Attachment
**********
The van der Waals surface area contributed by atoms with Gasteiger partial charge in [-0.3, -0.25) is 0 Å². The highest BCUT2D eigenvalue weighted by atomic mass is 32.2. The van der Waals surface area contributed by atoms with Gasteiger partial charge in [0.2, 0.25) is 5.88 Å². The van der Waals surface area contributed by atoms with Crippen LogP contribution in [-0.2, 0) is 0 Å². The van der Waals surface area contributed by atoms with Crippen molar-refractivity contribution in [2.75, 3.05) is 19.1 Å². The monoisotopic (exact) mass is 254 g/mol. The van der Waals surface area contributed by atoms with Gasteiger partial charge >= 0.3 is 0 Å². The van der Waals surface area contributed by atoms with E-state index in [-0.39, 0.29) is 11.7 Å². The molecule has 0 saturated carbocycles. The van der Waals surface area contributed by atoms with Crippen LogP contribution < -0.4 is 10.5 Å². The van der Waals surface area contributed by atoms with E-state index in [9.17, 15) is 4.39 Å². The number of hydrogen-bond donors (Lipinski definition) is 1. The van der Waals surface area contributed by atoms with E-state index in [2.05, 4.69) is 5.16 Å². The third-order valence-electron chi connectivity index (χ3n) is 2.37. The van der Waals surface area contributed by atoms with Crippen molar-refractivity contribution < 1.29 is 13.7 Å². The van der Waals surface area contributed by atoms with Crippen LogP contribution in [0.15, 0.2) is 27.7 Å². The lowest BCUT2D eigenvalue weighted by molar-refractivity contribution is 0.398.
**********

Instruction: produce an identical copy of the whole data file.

The van der Waals surface area contributed by atoms with Gasteiger partial charge in [-0.3, -0.25) is 0 Å². The highest BCUT2D eigenvalue weighted by atomic mass is 32.2. The van der Waals surface area contributed by atoms with Gasteiger partial charge in [0.2, 0.25) is 5.88 Å². The van der Waals surface area contributed by atoms with Crippen LogP contribution in [-0.2, 0) is 0 Å². The van der Waals surface area contributed by atoms with Crippen molar-refractivity contribution in [2.75, 3.05) is 19.1 Å². The monoisotopic (exact) mass is 254 g/mol. The van der Waals surface area contributed by atoms with Gasteiger partial charge >= 0.3 is 0 Å². The van der Waals surface area contributed by atoms with E-state index in [-0.39, 0.29) is 11.7 Å². The molecule has 0 saturated carbocycles. The van der Waals surface area contributed by atoms with Crippen LogP contribution < -0.4 is 10.5 Å². The van der Waals surface area contributed by atoms with E-state index in [9.17, 15) is 4.39 Å². The number of hydrogen-bond donors (Lipinski definition) is 1. The van der Waals surface area contributed by atoms with E-state index in [2.05, 4.69) is 5.16 Å². The third-order valence-electron chi connectivity index (χ3n) is 2.37. The van der Waals surface area contributed by atoms with Crippen molar-refractivity contribution < 1.29 is 13.7 Å². The van der Waals surface area contributed by atoms with Crippen LogP contribution in [0.15, 0.2) is 27.7 Å². The lowest BCUT2D eigenvalue weighted by molar-refractivity contribution is 0.398.